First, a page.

As well as keeping yourself safe, you need to keep your belongings safe. Nowadays, it is extremely uncommon for anyone to go anywhere without their phone. Phones can be expensive so you need to make sure that it and any other valuables are safe. You can do this by keeping them on your person at all times and never leaving them unattended. You could keep your essentials such as your phone, your money and your ID in a bag that you keep a hand on at all times so no one can pick pocket you or even better, you could put them somewhere that no one else can get to except you, like your shoe or in your bra/underwear. It might seem weird but it's actually very effective - I've tried it.
Festivals are often seen as an opportunity to get completely recklessly drunk. It is also sometimes seen as an opportunity to drink while underage as some festivals don't tend to check the ID of the person buying the alcohol and even if they do, it's easy enough to get a person of age to buy the drink for you. I definitely don't condone/recommend underage drinking, despite the fact I have done it myself. It's not a good idea - there is an age limit for a reason and you really should abide by it. However, if you are of age, you should still make sure you are drinking responsibly. Alcohol can make people act differently to how they may usually act when they are sober so make sure you're taking precautions in order to keep yourself and the people around you safe. Also, alcohol doesn't hydrate you properly which isn't good during the summer months as temperatures can soar - particularly at festivals. You can keep yourself hydrated as well as reasonably responsible and sober by equalling out your alcohol to water ratio. Follow every alcoholic drink by a glass of water. The water will hydrate you and will also help to keep you from getting too drunk and ending up either injuring yourself or someone else and causing trouble.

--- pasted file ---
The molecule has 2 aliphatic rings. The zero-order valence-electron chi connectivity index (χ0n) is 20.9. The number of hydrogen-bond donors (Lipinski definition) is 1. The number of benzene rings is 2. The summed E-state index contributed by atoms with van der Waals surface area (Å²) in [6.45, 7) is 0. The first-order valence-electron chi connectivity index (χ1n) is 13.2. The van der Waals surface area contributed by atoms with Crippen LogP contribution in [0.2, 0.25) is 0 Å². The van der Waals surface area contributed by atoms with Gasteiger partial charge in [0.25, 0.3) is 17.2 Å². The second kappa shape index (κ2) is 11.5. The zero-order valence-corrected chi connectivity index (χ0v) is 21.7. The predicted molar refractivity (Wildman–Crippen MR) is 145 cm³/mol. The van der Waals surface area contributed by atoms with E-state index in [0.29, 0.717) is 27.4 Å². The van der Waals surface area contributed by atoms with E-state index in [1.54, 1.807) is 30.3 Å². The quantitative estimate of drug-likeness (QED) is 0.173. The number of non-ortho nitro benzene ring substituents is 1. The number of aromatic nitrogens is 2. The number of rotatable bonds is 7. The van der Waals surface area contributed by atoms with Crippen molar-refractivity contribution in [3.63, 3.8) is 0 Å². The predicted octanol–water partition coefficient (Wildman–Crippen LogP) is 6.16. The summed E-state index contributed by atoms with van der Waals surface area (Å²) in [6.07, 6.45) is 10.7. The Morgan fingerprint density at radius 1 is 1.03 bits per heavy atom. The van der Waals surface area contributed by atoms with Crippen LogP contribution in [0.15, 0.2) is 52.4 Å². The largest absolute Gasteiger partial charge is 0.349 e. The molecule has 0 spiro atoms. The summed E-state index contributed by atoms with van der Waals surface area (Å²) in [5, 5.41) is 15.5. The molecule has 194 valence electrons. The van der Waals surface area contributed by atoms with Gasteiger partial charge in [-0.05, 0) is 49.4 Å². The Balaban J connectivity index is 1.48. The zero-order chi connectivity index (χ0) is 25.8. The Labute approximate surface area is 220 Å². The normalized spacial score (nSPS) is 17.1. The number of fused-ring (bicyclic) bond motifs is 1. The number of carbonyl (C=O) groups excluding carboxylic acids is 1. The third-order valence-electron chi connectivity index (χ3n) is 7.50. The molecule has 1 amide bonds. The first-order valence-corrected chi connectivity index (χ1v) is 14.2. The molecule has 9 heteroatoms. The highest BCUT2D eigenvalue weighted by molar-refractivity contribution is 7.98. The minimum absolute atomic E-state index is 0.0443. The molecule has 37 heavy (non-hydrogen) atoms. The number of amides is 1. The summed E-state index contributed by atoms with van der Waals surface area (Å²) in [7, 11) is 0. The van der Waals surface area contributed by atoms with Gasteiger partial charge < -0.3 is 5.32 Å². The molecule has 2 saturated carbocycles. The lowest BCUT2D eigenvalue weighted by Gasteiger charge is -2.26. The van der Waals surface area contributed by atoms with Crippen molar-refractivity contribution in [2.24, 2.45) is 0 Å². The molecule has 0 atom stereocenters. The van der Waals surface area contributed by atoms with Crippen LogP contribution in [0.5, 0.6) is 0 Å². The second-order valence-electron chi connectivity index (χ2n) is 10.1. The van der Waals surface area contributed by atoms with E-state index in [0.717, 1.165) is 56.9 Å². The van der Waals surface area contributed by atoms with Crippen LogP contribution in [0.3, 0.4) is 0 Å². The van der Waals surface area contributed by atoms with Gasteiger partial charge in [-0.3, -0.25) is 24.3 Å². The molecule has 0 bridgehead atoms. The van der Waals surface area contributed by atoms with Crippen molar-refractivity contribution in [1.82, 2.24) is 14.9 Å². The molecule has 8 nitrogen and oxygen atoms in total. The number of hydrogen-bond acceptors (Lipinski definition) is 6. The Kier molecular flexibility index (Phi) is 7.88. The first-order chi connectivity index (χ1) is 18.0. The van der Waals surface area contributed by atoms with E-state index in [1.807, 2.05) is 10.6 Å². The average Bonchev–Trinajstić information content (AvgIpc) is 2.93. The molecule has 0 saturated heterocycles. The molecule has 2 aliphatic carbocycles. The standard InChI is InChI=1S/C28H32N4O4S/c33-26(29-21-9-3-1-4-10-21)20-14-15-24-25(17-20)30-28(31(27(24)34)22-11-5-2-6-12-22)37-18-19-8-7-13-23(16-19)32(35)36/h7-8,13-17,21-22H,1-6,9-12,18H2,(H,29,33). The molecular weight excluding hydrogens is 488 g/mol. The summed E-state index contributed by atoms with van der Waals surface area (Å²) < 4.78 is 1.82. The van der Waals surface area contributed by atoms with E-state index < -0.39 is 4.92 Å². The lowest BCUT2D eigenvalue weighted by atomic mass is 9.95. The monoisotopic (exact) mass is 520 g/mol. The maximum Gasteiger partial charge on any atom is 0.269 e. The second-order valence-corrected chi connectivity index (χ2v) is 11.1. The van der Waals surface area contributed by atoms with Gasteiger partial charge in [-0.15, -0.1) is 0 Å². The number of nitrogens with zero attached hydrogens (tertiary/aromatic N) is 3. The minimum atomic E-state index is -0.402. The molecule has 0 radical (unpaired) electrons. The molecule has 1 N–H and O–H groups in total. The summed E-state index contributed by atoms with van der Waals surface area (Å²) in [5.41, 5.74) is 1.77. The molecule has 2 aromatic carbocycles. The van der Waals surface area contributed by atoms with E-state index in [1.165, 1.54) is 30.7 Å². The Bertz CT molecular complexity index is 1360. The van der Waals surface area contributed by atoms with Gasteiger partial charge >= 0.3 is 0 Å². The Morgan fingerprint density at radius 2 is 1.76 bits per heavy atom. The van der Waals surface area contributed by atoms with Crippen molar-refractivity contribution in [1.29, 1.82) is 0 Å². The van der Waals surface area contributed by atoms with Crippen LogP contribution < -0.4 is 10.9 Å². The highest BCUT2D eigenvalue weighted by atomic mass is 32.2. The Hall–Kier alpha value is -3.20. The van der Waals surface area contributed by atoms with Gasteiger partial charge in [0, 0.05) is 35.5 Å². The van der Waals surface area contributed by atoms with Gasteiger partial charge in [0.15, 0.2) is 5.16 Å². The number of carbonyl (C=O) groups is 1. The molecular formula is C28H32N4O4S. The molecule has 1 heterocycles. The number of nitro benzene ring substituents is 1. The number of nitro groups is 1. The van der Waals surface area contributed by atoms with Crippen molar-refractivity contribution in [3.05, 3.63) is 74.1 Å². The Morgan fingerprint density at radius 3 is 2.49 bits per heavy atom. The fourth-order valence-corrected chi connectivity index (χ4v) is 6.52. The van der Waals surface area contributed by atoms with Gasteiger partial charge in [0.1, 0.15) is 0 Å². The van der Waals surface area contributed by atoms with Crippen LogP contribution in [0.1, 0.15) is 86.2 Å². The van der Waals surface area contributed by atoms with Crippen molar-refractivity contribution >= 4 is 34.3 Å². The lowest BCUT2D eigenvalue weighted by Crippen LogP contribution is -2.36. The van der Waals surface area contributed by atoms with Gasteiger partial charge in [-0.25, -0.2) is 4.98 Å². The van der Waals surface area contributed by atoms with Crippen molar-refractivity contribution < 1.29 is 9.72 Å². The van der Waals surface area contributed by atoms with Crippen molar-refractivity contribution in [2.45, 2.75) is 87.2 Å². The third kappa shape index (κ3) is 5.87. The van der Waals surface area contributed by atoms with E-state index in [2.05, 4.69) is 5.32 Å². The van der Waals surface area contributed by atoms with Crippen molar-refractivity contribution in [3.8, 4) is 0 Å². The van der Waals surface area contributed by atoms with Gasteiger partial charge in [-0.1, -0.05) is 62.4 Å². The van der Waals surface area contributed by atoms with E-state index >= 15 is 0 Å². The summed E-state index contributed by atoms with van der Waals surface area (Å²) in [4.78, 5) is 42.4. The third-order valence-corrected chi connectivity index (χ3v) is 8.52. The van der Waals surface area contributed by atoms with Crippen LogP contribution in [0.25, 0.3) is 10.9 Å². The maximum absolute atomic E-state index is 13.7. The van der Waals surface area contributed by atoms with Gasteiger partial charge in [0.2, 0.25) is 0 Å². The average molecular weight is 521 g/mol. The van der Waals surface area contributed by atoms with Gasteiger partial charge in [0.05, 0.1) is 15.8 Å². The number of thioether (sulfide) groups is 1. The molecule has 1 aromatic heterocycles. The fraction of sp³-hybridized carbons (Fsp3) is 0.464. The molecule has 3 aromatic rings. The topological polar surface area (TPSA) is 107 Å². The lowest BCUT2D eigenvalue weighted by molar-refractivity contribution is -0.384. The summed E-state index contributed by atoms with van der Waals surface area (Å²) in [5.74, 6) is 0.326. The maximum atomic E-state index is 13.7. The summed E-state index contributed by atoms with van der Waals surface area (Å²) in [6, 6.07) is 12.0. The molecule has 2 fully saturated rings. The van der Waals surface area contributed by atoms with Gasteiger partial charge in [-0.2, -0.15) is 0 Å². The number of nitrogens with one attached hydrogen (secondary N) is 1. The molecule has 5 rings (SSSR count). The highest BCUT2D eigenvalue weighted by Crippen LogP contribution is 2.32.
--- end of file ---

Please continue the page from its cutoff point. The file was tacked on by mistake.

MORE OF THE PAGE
Despite all these rules and tips I have given you and the many incidents which have happened at festivals over the years, the vast majority of people go to festivals and have a great time and may become regulars at festivals for many years – going and having fun is your main priority! Staying safe doesn't mean you have to sacrifice your fun. You can easily max out the fun whilst still being safe and responsible. This can actually help you get the most out of your festival experience.
If you do have any issues at a festival, it's a good idea to speak to an available steward or warden on site who can sort it out for you. You can also always refer back to this article in order to keep safe and there are other websites to help you.
Here are some useful links:
Just remember - stay safe but HAVE FUN!